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Imagine that


If you need to remember a set of objects, you may do better if you visualize a scene involving all of them. That helpful hint is backed up by science at Skidmore, where psychol- ogy professor Mary Ann Foley has been studying memory processes for decades.


“I have always been fascinated by the inte- rior life of the mind,” says Foley, who became curious about memory and imagination as a teenager ob- serving her little sister’s rich experience with imaginary friends. Much of Foley’s professional scholar- ship in cognitive psychology has focused on children—particularly the extent to which they can distin- guish between the sources of their memo- ry (what they thought and what they saw, or what they heard and what they did). But her recent work has exam- ined memory accuracy in college-age adults, supported by a three- year National Science Foundation grant that’s been extended for another year. There has been


know it can be fairly easy to induce such mistakes.


ERRORS ARE


GREATLY REDUCED WHEN THE PARTICIPANTS FREELY GENERATE THEIR


OWN SCENARIO, AS OPPOSED TO HAVING ONE PRESENTED BY THE EXPERIMENTER.


considerable memory research using im- agery, or visualizing in the mind’s eye. Ask participants to re- member a list of relat- ed objects—say, mug, saucer, tea, coaster, lid, coffee, straw, soup —and they may later “remember” that cup was on the list too, though it was not. It can help to imagine seeing the objects in a scenario: a table set with a mug of tea resting on a coaster, and so on. But still there can be memory confusion, and researchers


6 SCOPE WINTER 2014


PSYCHOLOGIST MARY ANN FOLEY STUDIES THE RISK AND VALUE OF GUIDED-IMAGERY EXERCISES FOR IMPROVING MEMORY ACCURACY.


Foley wanted to probe further: Was the act of visualization itself the culprit? Or could the source of the imagined scenario (the experimenter or the participant) also affect the error rates? She says, “It’s impor- tant to pay attention to what researchers mean by ‘guided im- agery,’ and to what extent the person generating the image has some freedom to visualize.” Indeed she and her team have shown that errors are greatly reduced when the participants freely generate their own scenario as opposed to having one pre- sented by the experi- menter. Having ex- plored these effects in terms of remember- ing information, her lab is now looking at memory for conversa-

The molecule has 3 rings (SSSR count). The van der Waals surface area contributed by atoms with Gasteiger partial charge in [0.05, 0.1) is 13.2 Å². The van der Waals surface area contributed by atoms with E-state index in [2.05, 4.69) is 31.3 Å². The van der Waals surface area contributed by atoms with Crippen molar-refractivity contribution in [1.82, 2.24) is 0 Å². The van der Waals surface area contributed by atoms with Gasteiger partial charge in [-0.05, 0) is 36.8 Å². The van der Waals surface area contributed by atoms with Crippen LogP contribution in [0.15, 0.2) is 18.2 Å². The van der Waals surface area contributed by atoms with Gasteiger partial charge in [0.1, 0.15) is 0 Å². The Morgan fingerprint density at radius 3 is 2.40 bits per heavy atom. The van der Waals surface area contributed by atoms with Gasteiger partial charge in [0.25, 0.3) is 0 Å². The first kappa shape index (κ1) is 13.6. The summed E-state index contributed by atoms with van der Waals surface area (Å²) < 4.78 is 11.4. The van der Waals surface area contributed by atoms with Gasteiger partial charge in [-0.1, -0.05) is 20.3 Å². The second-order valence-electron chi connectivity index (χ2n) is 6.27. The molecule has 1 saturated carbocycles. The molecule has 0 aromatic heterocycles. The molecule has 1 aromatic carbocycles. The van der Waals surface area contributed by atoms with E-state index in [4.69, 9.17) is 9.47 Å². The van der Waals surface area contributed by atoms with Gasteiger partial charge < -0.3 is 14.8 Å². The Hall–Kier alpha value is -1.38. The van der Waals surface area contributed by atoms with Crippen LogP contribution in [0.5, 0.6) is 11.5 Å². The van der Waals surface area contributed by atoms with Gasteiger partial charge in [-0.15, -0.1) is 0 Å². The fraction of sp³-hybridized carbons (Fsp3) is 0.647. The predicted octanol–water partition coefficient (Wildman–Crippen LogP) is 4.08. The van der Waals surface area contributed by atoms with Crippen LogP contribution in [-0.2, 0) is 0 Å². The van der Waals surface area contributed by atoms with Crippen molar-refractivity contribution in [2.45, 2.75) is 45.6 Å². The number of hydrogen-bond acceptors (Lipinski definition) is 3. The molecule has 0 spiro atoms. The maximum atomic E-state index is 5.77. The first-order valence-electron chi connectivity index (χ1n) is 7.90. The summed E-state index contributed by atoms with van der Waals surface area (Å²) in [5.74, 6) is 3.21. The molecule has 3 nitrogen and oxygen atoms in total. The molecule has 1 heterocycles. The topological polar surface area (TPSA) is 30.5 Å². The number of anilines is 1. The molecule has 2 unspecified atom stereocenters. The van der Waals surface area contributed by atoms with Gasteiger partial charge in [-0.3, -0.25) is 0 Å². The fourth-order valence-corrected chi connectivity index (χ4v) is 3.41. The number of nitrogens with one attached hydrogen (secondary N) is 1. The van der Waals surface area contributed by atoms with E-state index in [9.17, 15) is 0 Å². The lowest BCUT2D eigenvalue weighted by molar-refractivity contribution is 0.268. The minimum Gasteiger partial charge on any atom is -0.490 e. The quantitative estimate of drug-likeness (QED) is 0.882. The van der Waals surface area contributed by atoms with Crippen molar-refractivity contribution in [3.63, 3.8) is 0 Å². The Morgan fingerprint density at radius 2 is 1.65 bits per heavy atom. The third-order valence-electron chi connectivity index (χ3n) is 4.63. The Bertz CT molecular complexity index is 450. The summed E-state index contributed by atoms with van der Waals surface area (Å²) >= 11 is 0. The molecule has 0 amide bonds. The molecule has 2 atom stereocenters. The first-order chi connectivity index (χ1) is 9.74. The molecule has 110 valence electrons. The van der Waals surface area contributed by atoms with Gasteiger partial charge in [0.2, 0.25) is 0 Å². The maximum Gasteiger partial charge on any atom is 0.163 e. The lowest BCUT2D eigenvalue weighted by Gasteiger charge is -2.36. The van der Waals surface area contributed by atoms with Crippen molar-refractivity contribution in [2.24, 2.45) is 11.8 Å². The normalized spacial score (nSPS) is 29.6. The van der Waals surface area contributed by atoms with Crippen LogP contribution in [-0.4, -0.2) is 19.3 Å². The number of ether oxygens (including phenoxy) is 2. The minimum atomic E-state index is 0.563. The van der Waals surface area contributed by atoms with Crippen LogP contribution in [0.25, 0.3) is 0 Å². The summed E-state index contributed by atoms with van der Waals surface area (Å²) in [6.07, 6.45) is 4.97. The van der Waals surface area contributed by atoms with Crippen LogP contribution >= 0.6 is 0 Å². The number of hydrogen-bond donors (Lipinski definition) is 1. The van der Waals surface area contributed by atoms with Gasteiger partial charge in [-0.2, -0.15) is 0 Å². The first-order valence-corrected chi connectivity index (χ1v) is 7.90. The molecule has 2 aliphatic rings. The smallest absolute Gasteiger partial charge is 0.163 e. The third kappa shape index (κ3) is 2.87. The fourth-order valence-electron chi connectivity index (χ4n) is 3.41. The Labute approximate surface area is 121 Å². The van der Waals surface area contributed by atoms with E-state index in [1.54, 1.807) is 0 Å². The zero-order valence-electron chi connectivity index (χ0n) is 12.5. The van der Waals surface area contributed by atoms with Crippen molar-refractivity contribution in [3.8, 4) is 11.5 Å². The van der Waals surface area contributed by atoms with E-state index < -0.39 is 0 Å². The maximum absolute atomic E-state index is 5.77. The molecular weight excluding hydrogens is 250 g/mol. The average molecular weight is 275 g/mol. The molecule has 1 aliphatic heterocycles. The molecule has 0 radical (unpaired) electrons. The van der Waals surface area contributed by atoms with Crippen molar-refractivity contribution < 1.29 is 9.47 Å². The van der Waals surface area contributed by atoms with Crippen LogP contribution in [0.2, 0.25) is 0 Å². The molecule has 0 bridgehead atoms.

tions and life events.


Foley admits all her research in this area hasn’t necessarily sharpened her own memory, but she says it has made her “a more tolerant person. I can un- derstand at least where some arguments


come from—when people misremember what others said or claim they said, it may be because they’re honestly con- fused.” In fact, work like Foley’s could have implications in educational, clini- cal, and legal contexts. Many psycholo- gists, for example, caution against the use of guided imagery in therapy, ex- pressing concerns that the visualization may result in memory confusions about life experiences. Although the warnings may be well founded in some circum- stances, research in this field might one day help fine-tune these techniques by inviting closer attention to the poten- tial influence of their social interactive components. Foley’s grant has funded a full-time


postdoctoral researcher and helped dozens of Skidmore students to take part in every aspect of her work—from test- ing participants to running statistical analyses to writing articles and present- ing at conferences. Foley hopes her stu- dents come away with “a good sense of how the research process is collabora- tive, and how we establish networking relationships that may endure beyond their years on campus.” For her, she says, the NSF’s “great gift” was that “it has allowed me to focus, in more in- tense ways over a short period of time, on what I value most about my profes- sional life—doing research on memory and mentoring those who may join the next generation of scientists.” —KG


ERIC JENKS ’08


HAL MAYFORTH ’75


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